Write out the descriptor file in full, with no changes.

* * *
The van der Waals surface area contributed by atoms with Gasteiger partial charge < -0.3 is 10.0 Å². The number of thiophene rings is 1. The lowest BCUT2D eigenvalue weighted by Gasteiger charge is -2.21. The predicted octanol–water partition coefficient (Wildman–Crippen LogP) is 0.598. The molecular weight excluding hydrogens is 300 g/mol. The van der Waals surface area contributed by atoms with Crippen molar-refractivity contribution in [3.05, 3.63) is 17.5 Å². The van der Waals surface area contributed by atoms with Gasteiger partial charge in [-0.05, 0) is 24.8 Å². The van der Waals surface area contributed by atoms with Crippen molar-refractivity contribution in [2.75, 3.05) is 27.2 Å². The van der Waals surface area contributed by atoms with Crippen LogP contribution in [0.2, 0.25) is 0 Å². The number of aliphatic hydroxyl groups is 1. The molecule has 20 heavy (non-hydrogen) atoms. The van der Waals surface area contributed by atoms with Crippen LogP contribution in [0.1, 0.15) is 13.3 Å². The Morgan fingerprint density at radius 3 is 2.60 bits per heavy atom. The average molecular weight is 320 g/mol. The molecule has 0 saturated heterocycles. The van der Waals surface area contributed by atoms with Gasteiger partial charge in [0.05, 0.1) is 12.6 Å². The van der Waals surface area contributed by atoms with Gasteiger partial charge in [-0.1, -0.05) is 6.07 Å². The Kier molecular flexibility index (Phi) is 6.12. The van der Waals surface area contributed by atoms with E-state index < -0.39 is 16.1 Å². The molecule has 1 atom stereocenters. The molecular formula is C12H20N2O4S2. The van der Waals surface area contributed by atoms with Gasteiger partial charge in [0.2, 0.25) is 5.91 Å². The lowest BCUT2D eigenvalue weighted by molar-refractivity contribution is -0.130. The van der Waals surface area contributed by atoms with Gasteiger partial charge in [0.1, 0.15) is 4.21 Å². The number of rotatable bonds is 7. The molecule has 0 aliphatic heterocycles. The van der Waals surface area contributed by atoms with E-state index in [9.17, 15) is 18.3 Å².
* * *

The van der Waals surface area contributed by atoms with Gasteiger partial charge < -0.3 is 10.0 Å². The number of thiophene rings is 1. The lowest BCUT2D eigenvalue weighted by Gasteiger charge is -2.21. The predicted octanol–water partition coefficient (Wildman–Crippen LogP) is 0.598. The molecular weight excluding hydrogens is 300 g/mol. The van der Waals surface area contributed by atoms with Crippen molar-refractivity contribution in [3.05, 3.63) is 17.5 Å². The van der Waals surface area contributed by atoms with Gasteiger partial charge in [-0.05, 0) is 24.8 Å². The van der Waals surface area contributed by atoms with Crippen molar-refractivity contribution in [2.75, 3.05) is 27.2 Å². The van der Waals surface area contributed by atoms with Crippen LogP contribution in [0.2, 0.25) is 0 Å². The number of aliphatic hydroxyl groups is 1. The molecule has 20 heavy (non-hydrogen) atoms. The van der Waals surface area contributed by atoms with Crippen LogP contribution in [0.1, 0.15) is 13.3 Å². The Morgan fingerprint density at radius 3 is 2.60 bits per heavy atom. The average molecular weight is 320 g/mol. The molecule has 0 saturated heterocycles. The van der Waals surface area contributed by atoms with Gasteiger partial charge in [0.05, 0.1) is 12.6 Å². The van der Waals surface area contributed by atoms with Gasteiger partial charge in [-0.1, -0.05) is 6.07 Å². The Kier molecular flexibility index (Phi) is 6.12. The van der Waals surface area contributed by atoms with E-state index < -0.39 is 16.1 Å². The molecule has 1 atom stereocenters. The molecular formula is C12H20N2O4S2. The van der Waals surface area contributed by atoms with Gasteiger partial charge in [0.2, 0.25) is 5.91 Å². The lowest BCUT2D eigenvalue weighted by molar-refractivity contribution is -0.130. The van der Waals surface area contributed by atoms with Gasteiger partial charge in [0.1, 0.15) is 4.21 Å². The number of rotatable bonds is 7. The molecule has 0 aliphatic heterocycles. The van der Waals surface area contributed by atoms with E-state index in [9.17, 15) is 18.3 Å².